“With millions of Americans following stay-at-home orders, many state [departments of transportation] are facing severe losses in revenues, including dedicated user-fee revenues on which state transportation programs heavily rely. Projections continue to show decreases in state motor fuel tax and toll receipts as nationwide vehicle traffic reduction bottomed out at about 50% during the height of the pandemic,” AASHTO’s leaders wrote July 20.

“We urge you to provide state DOTs with an immediate infusion of federal funding in order to make critical transportation improvements and keep Americans working as our country looks to reopen stronger than ever.”

Newsmakers host Dan Ronan

Transport Topics introduces its newest digital interview series, Newsmakers, aimed at helping leaders in trucking and freight transportation navigate turbulent times. Audience members will gain access to the industry's leading expert in their particular field and the thoughtful moderation of a Transport Topics journalist. Our second episode — "The Evolution of Electric Trucks" — featuring Nikola founder and executive chairman Trevor Milton, will air live on July 28 at noon EDT. Registration is free but advance signup is required. Sign up today.

Congress and the White House have signaled the potential for finalizing negotiations on additional COVID-19 relief aid before the start of the August recess. Senate Republican leaders suggested the possibility of proposing various bills that would address concerns about medical supplies, the supply chain, school reopenings and social benefits. The chamber’s leader, Kentucky Sen. Mitch McConnell, said he intends to proceed with a “serious response to this crisis.”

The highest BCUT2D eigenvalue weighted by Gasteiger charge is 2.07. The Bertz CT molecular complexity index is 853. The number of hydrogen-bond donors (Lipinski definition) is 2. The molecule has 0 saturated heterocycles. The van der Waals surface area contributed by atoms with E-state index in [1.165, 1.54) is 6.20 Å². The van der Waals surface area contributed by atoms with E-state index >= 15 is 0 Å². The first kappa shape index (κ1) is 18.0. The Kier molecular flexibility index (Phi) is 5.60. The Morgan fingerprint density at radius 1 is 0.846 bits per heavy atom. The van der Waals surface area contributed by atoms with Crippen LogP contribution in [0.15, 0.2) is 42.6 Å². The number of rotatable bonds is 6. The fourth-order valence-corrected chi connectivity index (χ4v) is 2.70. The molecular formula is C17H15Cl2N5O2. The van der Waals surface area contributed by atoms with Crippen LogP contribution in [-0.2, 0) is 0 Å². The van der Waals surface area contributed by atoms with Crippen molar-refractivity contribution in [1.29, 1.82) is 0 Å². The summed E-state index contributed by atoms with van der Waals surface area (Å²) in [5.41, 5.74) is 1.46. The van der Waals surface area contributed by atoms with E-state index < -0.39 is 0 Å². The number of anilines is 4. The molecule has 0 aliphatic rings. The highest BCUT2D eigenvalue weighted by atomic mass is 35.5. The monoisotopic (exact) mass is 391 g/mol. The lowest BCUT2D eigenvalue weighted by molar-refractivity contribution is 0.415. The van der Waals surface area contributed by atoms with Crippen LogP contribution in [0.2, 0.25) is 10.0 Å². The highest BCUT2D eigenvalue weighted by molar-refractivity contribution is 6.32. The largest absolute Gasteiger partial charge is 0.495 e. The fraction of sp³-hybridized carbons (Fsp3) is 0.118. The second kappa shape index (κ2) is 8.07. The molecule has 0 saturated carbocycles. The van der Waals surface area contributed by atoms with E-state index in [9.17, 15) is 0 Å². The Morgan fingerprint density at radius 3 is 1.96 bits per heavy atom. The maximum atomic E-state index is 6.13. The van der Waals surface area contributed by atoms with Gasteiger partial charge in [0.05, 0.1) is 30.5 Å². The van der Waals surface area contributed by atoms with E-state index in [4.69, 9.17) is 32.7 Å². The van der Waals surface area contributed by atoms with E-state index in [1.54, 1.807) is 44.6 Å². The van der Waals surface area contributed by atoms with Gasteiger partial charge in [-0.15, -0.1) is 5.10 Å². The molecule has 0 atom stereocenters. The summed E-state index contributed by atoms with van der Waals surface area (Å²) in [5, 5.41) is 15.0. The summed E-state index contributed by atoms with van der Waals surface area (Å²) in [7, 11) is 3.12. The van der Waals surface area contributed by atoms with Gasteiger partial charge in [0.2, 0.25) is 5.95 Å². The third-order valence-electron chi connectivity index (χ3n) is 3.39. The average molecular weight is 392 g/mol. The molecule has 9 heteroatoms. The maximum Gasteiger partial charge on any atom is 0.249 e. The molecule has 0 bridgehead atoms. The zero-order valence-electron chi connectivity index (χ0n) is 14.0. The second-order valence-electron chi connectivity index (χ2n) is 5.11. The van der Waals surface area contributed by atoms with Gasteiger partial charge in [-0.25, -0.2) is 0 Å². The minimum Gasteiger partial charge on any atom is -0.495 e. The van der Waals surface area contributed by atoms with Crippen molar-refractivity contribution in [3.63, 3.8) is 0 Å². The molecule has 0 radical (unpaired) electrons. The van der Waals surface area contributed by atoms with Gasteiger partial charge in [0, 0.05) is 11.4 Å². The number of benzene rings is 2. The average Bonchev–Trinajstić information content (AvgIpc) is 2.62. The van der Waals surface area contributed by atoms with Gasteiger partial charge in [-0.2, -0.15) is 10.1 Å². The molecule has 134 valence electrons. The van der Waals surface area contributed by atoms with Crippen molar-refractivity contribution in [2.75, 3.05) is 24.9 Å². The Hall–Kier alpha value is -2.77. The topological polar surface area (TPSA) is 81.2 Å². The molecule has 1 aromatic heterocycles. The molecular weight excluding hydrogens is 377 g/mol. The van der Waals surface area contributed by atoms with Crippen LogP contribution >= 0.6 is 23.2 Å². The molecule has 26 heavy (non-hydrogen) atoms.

“We won’t be wasting the American people’s time, like the House Democrats, with their multitrillion-dollar proposal to hike taxes on small businesses, cut taxes for Blue-state millionaires and send diversity detectives into the cannabis industry,” McConnell indicated as key Senate Democrats continue to urge Republican leaders to approve what would be the fourth coronavirus supplemental stimulus package this year.

Vermont Sen. Patrick Leahy, ranking member of the Appropriations Committee, insisted, “It has been more than 60 days since [Majority] Leader McConnell relegated the House-passed HEROES Act to his legislative graveyard. In that time, thousands of Americans have died and the need has grown exponentially because of the Republican ‘wait-and-see’ approach. We should begin bipartisan, bicameral negotiations on the next package immediately.”

In May, the House approved the $3 trillion Health and Economic Recovery Omnibus Emergency Solutions, or HEROES, Act. The House package would seek to increase aid for agencies responding to the pandemic, as well as provide $15 billion for highway programs nationwide.

“It will take about a trillion dollars to do state and local,” Pelosi recently asserted. “It will take several hundred billion dollars to open up the economy by testing, testing, testing. And it’s over a trillion dollars to do the unemployment insurance and the direct payments, which [Republicans] know that we have to do.”